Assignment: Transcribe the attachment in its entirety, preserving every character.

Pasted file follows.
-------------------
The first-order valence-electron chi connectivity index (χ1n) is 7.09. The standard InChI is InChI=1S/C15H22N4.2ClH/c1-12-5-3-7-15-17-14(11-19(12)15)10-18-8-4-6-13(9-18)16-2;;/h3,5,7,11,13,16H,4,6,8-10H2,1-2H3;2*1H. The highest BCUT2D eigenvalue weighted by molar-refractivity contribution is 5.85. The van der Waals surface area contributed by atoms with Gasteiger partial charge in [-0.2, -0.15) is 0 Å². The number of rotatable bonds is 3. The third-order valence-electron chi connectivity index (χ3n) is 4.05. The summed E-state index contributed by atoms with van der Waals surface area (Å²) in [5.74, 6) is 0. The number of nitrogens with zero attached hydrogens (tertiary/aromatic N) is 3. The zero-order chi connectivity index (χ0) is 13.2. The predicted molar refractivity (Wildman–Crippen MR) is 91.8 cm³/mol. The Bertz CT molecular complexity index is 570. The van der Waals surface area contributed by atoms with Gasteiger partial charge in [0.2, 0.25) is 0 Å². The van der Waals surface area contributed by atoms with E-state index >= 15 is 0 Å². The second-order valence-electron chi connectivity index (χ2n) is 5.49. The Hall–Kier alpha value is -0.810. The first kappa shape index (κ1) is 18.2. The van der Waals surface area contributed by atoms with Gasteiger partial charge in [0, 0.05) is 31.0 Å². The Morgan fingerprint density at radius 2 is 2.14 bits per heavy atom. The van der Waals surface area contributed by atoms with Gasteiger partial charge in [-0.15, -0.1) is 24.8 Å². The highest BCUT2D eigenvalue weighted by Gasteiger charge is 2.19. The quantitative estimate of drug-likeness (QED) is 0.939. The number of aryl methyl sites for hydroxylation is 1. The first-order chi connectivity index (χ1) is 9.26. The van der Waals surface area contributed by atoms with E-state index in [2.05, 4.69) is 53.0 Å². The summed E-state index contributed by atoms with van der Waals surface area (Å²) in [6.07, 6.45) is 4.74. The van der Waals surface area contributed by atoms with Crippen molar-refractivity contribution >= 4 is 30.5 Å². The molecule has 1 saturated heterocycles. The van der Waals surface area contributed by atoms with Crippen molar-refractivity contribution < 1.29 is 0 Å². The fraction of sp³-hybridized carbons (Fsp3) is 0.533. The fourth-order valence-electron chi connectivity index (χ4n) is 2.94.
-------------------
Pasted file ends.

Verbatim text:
The first-order valence-electron chi connectivity index (χ1n) is 7.09. The standard InChI is InChI=1S/C15H22N4.2ClH/c1-12-5-3-7-15-17-14(11-19(12)15)10-18-8-4-6-13(9-18)16-2;;/h3,5,7,11,13,16H,4,6,8-10H2,1-2H3;2*1H. The highest BCUT2D eigenvalue weighted by molar-refractivity contribution is 5.85. The van der Waals surface area contributed by atoms with Gasteiger partial charge in [-0.2, -0.15) is 0 Å². The number of rotatable bonds is 3. The third-order valence-electron chi connectivity index (χ3n) is 4.05. The summed E-state index contributed by atoms with van der Waals surface area (Å²) in [5.74, 6) is 0. The number of nitrogens with zero attached hydrogens (tertiary/aromatic N) is 3. The zero-order chi connectivity index (χ0) is 13.2. The predicted molar refractivity (Wildman–Crippen MR) is 91.8 cm³/mol. The Bertz CT molecular complexity index is 570. The van der Waals surface area contributed by atoms with Gasteiger partial charge in [0.2, 0.25) is 0 Å². The van der Waals surface area contributed by atoms with E-state index >= 15 is 0 Å². The second-order valence-electron chi connectivity index (χ2n) is 5.49. The Hall–Kier alpha value is -0.810. The first kappa shape index (κ1) is 18.2. The van der Waals surface area contributed by atoms with Gasteiger partial charge in [0, 0.05) is 31.0 Å². The Morgan fingerprint density at radius 2 is 2.14 bits per heavy atom. The van der Waals surface area contributed by atoms with Gasteiger partial charge in [-0.15, -0.1) is 24.8 Å². The highest BCUT2D eigenvalue weighted by Gasteiger charge is 2.19. The quantitative estimate of drug-likeness (QED) is 0.939. The number of aryl methyl sites for hydroxylation is 1. The first-order chi connectivity index (χ1) is 9.26. The van der Waals surface area contributed by atoms with E-state index in [2.05, 4.69) is 53.0 Å². The summed E-state index contributed by atoms with van der Waals surface area (Å²) in [6.07, 6.45) is 4.74. The van der Waals surface area contributed by atoms with Crippen molar-refractivity contribution >= 4 is 30.5 Å². The molecule has 1 saturated heterocycles. The van der Waals surface area contributed by atoms with Crippen molar-refractivity contribution < 1.29 is 0 Å². The fraction of sp³-hybridized carbons (Fsp3) is 0.533. The fourth-order valence-electron chi connectivity index (χ4n) is 2.94.